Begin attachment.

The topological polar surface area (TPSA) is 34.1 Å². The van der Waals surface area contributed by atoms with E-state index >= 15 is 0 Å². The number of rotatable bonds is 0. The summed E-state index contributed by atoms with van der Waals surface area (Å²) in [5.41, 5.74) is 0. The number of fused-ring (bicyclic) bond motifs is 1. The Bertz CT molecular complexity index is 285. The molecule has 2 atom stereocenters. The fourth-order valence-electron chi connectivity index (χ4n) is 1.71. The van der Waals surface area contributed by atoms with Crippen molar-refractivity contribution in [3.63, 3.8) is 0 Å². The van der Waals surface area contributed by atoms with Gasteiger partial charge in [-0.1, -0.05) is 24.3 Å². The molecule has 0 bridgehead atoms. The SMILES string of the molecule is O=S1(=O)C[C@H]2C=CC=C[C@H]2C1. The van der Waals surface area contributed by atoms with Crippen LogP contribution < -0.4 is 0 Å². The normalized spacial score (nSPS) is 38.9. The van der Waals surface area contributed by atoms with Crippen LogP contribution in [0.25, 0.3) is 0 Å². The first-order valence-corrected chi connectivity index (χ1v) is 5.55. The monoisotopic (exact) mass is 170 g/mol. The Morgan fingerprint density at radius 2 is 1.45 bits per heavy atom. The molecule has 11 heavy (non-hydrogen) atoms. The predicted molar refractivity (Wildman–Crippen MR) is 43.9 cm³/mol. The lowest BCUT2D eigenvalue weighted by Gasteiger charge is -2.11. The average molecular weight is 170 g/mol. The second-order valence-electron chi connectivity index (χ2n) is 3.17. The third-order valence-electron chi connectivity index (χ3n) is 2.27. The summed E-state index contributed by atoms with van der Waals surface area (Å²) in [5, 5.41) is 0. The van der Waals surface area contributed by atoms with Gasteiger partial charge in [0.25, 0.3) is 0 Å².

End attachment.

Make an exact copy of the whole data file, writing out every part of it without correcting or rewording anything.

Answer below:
The topological polar surface area (TPSA) is 34.1 Å². The van der Waals surface area contributed by atoms with E-state index >= 15 is 0 Å². The number of rotatable bonds is 0. The summed E-state index contributed by atoms with van der Waals surface area (Å²) in [5.41, 5.74) is 0. The number of fused-ring (bicyclic) bond motifs is 1. The Bertz CT molecular complexity index is 285. The molecule has 2 atom stereocenters. The fourth-order valence-electron chi connectivity index (χ4n) is 1.71. The van der Waals surface area contributed by atoms with Crippen molar-refractivity contribution in [3.63, 3.8) is 0 Å². The van der Waals surface area contributed by atoms with Gasteiger partial charge in [-0.1, -0.05) is 24.3 Å². The molecule has 0 bridgehead atoms. The SMILES string of the molecule is O=S1(=O)C[C@H]2C=CC=C[C@H]2C1. The van der Waals surface area contributed by atoms with Crippen LogP contribution < -0.4 is 0 Å². The normalized spacial score (nSPS) is 38.9. The van der Waals surface area contributed by atoms with Crippen LogP contribution in [0.25, 0.3) is 0 Å². The first-order valence-corrected chi connectivity index (χ1v) is 5.55. The monoisotopic (exact) mass is 170 g/mol. The Morgan fingerprint density at radius 2 is 1.45 bits per heavy atom. The molecule has 11 heavy (non-hydrogen) atoms. The predicted molar refractivity (Wildman–Crippen MR) is 43.9 cm³/mol. The lowest BCUT2D eigenvalue weighted by Gasteiger charge is -2.11. The average molecular weight is 170 g/mol. The second-order valence-electron chi connectivity index (χ2n) is 3.17. The third-order valence-electron chi connectivity index (χ3n) is 2.27. The summed E-state index contributed by atoms with van der Waals surface area (Å²) in [5, 5.41) is 0. The van der Waals surface area contributed by atoms with Gasteiger partial charge in [0.25, 0.3) is 0 Å².